Captain Kangaroo Passes Away

Discussion in 'TM Lounge' started by Tootsall, Jan 23, 2004.

  1. Tootsall

    Tootsall Fortissimo User

    4,529
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    Oct 25, 2003
    Yee HAW!
    Bob Keeshan, aka "Captain Kangaroo" has passed away today in Montpelier, Vermont. Bob was 76. I didn't know this until I read the report but he was also the original "Clarabell the Clown" on the old "Howdy Doody" show (probably the first TV show that I can remember watching!)
     
  2. Mikey

    Mikey Forte User

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    Oct 24, 2003
    That is a great loss. He was one of the best.

    RIP, Capt.

    Mike
     
  3. tom turner

    tom turner Mezzo Forte User

    779
    11
    Oct 25, 2003
    Georgia, USA
    He meant a lot to me. Being born in 1951, my early memories of those early days of B&W, CBS & PBS local channels only tv is filled with those early Captain Kangaroo shows. He started when I was four and I loved his shows.

    Later, my own boys were mesmerized by his show.

    He was a very decent man who meant a lot to millions of kids and the world was better because he lived.

    Tom Turner
     
  4. Horn of Praise

    Horn of Praise Pianissimo User

    181
    1
    Nov 1, 2003
    United States
    I'm old enough to remember Captain Kangaroo. Wasn't his neighbor Mr. GreenJeans? Wasn't there also Bunny Rabbit?

    Be well.
     
  5. ML52K

    ML52K New Friend

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    0
    Dec 7, 2003
    Adirondacks
    Hi all,

    I got the following message as a forward awhile ago, and it seems to be appropriate at this time. Hope you all enjoy it as much as I did.



    Quite a few of us grew up with Captain Kangaroo, as you or your children
    probably did. I knew nothing of his background, only that his show was both
    entertaining, educational, and as kids, we looked forward to it with great
    anticipation. Captain Kangaroo turned 76 recently, which is odd, because he's never
    looked a day under 76 . (DOB: 6/27/27) It reminded me of the following story.
    Hope you enjoy it as much as I did.

    Thought that you might enjoy the following.
    Ron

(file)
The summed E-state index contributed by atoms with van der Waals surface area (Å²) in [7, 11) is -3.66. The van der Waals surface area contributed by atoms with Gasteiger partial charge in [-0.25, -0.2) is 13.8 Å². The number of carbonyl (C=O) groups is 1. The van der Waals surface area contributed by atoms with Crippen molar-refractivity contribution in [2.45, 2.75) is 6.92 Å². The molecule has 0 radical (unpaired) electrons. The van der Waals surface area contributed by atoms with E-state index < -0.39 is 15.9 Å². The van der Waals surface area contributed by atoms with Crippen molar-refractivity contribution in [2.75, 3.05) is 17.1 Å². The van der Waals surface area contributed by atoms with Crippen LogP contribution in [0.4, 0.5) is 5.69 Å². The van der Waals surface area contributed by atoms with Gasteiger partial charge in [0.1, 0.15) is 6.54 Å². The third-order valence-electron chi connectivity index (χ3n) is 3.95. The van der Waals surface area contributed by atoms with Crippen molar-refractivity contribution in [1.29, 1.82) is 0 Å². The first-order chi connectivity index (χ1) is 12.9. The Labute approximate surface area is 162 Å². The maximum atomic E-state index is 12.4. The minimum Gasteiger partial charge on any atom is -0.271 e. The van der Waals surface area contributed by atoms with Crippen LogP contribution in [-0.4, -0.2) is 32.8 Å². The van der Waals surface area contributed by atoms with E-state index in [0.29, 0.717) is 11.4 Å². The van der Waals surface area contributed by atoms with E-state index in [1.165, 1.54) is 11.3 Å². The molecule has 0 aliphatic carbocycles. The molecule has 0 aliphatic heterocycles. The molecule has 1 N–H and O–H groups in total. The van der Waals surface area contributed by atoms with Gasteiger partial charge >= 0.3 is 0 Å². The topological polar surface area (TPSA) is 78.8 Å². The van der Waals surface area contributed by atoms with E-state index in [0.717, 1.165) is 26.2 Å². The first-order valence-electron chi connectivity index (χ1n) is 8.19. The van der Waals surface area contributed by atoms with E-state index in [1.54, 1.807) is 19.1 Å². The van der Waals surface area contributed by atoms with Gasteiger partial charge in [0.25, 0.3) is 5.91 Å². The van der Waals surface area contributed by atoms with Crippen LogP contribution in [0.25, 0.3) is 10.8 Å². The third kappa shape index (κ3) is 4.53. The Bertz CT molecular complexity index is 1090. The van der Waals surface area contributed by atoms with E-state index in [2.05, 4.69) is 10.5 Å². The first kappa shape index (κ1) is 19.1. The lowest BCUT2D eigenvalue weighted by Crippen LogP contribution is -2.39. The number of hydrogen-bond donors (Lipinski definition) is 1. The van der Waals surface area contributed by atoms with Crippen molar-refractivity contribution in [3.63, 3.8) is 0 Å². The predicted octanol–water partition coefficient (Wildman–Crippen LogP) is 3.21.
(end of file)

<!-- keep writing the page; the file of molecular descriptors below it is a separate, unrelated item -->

It appears some people have been a bit offended that Lee Marvin is buried in
    a grave alongside three and four star generals at Arlington National
    Cemetery. His marker gives his name, rank (PVT.) and service (USMC). Nothing else.
    Here's a guy who was only a famous movie star who served his time, why the heck
    does he rate burial with these guys? Well, following is the amazing answer:

    I always liked Lee Marvin, but did not know the extent of his Corps
    experiences. In a time when many Hollywood stars served their country in the armed
    forces, often in rear-echelon posts where they were carefully protected, only to
    be trotted out to perform for the cameras in war bond promotions, Lee Marvin
    was a genuine hero. He won the Navy Cross at Iwo Jima. There is only one
    higher Naval award... the Medal Of Honor.

    If that is a surprising comment on the true character of the man, he credits
    his sergeant with an even greater show of bravery.

    Dialog from The Tonight Show with Johnny Carson; his guest was Lee Marvin:
    Johnny said, "Lee, I'll bet a lot of people are unaware that you were a Marine
    in the initial landing at Iwo Jima... and that during the course of that
    action you earned the Navy Cross and were severely wounded."

    "Yeah, yeah... I got shot square in the ass and they gave me the Cross for
    securing a hot spot about halfway up Suribachi...bad thing about getting shot
    up on a mountain is guys gettin' shot hauling you down. But Johnny, at Iwo I